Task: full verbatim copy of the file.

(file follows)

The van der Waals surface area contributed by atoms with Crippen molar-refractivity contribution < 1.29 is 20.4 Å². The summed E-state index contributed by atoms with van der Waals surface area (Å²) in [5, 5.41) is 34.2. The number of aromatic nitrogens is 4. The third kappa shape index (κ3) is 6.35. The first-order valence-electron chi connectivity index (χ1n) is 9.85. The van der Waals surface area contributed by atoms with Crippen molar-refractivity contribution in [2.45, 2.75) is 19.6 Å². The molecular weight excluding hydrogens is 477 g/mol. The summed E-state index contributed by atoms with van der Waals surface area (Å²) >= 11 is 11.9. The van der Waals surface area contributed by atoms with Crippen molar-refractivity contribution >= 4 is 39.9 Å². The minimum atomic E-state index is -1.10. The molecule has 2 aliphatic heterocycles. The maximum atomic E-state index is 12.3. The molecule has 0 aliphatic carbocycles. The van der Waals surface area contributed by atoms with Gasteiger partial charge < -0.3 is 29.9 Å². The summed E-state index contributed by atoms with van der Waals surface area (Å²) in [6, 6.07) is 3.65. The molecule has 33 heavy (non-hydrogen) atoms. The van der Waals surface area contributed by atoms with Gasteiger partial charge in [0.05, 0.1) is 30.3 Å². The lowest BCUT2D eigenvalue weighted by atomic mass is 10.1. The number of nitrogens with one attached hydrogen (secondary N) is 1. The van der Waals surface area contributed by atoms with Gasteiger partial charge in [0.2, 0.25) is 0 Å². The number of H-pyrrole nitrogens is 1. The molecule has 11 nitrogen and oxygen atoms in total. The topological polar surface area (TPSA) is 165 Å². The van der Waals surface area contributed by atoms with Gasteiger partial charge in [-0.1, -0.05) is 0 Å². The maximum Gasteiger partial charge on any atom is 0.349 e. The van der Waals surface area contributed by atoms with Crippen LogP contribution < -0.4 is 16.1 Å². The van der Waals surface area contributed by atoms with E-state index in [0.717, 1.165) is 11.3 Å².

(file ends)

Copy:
The van der Waals surface area contributed by atoms with Crippen molar-refractivity contribution < 1.29 is 20.4 Å². The summed E-state index contributed by atoms with van der Waals surface area (Å²) in [5, 5.41) is 34.2. The number of aromatic nitrogens is 4. The third kappa shape index (κ3) is 6.35. The first-order valence-electron chi connectivity index (χ1n) is 9.85. The van der Waals surface area contributed by atoms with Crippen molar-refractivity contribution in [2.45, 2.75) is 19.6 Å². The molecular weight excluding hydrogens is 477 g/mol. The summed E-state index contributed by atoms with van der Waals surface area (Å²) >= 11 is 11.9. The van der Waals surface area contributed by atoms with Crippen molar-refractivity contribution >= 4 is 39.9 Å². The minimum atomic E-state index is -1.10. The molecule has 2 aliphatic heterocycles. The maximum atomic E-state index is 12.3. The molecule has 0 aliphatic carbocycles. The van der Waals surface area contributed by atoms with Gasteiger partial charge < -0.3 is 29.9 Å². The summed E-state index contributed by atoms with van der Waals surface area (Å²) in [6, 6.07) is 3.65. The molecule has 33 heavy (non-hydrogen) atoms. The van der Waals surface area contributed by atoms with Gasteiger partial charge in [0.05, 0.1) is 30.3 Å². The lowest BCUT2D eigenvalue weighted by atomic mass is 10.1. The number of nitrogens with one attached hydrogen (secondary N) is 1. The van der Waals surface area contributed by atoms with Gasteiger partial charge in [0.2, 0.25) is 0 Å². The number of H-pyrrole nitrogens is 1. The molecule has 11 nitrogen and oxygen atoms in total. The topological polar surface area (TPSA) is 165 Å². The van der Waals surface area contributed by atoms with Gasteiger partial charge in [-0.1, -0.05) is 0 Å². The maximum Gasteiger partial charge on any atom is 0.349 e. The van der Waals surface area contributed by atoms with Crippen LogP contribution < -0.4 is 16.1 Å². The van der Waals surface area contributed by atoms with E-state index in [0.717, 1.165) is 11.3 Å².